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Colossians 3:12-14 NKJV

“Put on tender mercies, kindness, humility, meekness, longsuffering; bearing with one another, and forgiving one another, if anyone has a complaint against another; even as Christ forgave you, so you also must do. But above all these things put on love, which is the bond of perfection.”

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A Walk with Purpose | Contemplations in essays, creative prose, and poetry | A Christian's perspective on life, written by someone who happens to be working to health from chronic illness | May your day be brighter and your dreams sweeter | © 2012-2019 Bernadette Saddik, RoomFullOfIdeas.com | All rights reserved. I am not an expert. All photos, writing, and anything else posted is my own unless otherwise stated. Please, if you would like to share, give credit to the author. The content on this site is not professional advice or analysis. Please note that your comments are subject to moderation. Thank you.

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“If” by Rudyard Kipling, 1895

“If you can keep your head when all about you
Are losing theirs and blaming it on you;
If you can trust yourself when all men doubt you,
But make allowance for their doubting too;
If you can wait and not be tired by waiting,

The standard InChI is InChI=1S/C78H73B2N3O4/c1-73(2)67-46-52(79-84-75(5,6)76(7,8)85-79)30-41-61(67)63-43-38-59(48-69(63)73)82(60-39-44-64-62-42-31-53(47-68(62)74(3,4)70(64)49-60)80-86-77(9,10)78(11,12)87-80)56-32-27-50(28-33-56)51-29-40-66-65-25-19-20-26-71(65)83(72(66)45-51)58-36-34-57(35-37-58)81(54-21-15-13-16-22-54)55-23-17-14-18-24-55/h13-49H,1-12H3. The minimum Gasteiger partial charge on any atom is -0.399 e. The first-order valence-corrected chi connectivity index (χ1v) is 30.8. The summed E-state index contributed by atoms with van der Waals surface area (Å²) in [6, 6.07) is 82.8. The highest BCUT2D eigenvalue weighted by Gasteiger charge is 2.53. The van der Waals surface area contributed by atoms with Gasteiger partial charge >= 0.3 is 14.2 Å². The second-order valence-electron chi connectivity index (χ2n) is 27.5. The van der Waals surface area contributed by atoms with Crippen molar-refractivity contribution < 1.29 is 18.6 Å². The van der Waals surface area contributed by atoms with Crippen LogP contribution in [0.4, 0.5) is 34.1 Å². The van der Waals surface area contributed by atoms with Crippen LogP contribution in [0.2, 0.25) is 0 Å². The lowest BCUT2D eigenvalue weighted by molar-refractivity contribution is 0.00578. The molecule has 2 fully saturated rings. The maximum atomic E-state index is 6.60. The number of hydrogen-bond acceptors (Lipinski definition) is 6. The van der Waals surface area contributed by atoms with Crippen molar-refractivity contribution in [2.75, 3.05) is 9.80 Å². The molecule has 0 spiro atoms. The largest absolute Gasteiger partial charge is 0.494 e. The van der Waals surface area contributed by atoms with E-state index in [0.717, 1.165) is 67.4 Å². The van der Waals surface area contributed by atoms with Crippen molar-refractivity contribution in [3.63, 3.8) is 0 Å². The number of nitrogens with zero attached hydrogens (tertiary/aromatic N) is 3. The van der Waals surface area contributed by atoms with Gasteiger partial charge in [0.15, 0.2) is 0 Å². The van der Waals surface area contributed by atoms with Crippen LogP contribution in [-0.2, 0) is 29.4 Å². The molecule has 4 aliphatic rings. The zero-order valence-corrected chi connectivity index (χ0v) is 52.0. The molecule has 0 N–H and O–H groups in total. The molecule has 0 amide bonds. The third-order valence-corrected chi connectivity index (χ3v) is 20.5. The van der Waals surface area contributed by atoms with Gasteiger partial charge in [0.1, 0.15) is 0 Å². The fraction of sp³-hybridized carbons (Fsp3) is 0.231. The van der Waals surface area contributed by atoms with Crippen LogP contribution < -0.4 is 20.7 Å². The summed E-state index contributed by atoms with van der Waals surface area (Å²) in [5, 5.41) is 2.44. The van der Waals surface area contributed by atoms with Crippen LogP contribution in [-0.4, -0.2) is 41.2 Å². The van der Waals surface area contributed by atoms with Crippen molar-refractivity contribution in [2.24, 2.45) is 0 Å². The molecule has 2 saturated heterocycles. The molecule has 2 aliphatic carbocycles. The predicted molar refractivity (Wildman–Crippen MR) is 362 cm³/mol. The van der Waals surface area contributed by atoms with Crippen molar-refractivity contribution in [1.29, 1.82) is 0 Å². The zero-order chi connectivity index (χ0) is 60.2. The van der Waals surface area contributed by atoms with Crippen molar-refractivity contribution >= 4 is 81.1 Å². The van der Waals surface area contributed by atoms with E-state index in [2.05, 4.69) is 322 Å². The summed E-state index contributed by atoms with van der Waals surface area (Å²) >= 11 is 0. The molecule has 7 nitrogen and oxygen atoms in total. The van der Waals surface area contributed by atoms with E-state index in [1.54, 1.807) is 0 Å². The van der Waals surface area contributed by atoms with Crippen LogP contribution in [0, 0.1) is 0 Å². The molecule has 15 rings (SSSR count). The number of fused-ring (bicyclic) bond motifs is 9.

Or, being lied about, don’t deal in lies,
Or, being hated, don’t give way to hating,
And yet don’t look too good, nor talk too wise;”

“If you can dream – and not make dreams your master;
If you can think – and not make thoughts your aim;
If you can meet with triumph and disaster
And treat those two imposters just the same;
If you can bear to hear the truth you’ve spoken
Twisted by knaves to make a trap for fools,
Or watch the things you gave your life to broken,
And stoop and build ’em up with wornout tools;”

“If you can make one heap of all your winnings
And risk it on one turn of pitch-and-toss,
And lose, and start again at your beginnings
And never breath a word about your loss;
If you can force your heart and nerve and sinew
To serve your turn long after they are gone,
And so hold on when there is nothing in you
Except the Will which says to them: “Hold on”;”

“If you can talk with crowds and keep your virtue,
Or walk with kings – nor lose the common touch;
If neither foes nor loving friends can hurt you;
If all men count with you, but none too much;
If you can fill the unforgiving minute
With sixty seconds’ worth of distance run –
Yours is the Earth and everything that’s in it,
And – which is more – you’ll be a Man my son!”

Kipling, Rudyard. N.p.: Paul Halsall, 1998. N. pag. Fordham University. Sourcebook. Web. 23 Jan. 2013. <http://www.fordham.edu/halsall/mod/kipling-if.asp>. Rpt. of “If”. 1895.

Thank you to my teacher for AP 12th grade English and amazing theater director for introducing me to this poem back in high school. Your teachings continue to be a valuable asset as I go through life.

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Discussion (2 Comments)

  1. by Farida Haddad

    more than half a century ago i read this poem and loved it and still do – thanks for reminding me of these beautiful words written so long ago but still valid today and i think always

  2. You’re welcome! They are beautifully written words…they touch upon so many aspects of dealing with life.

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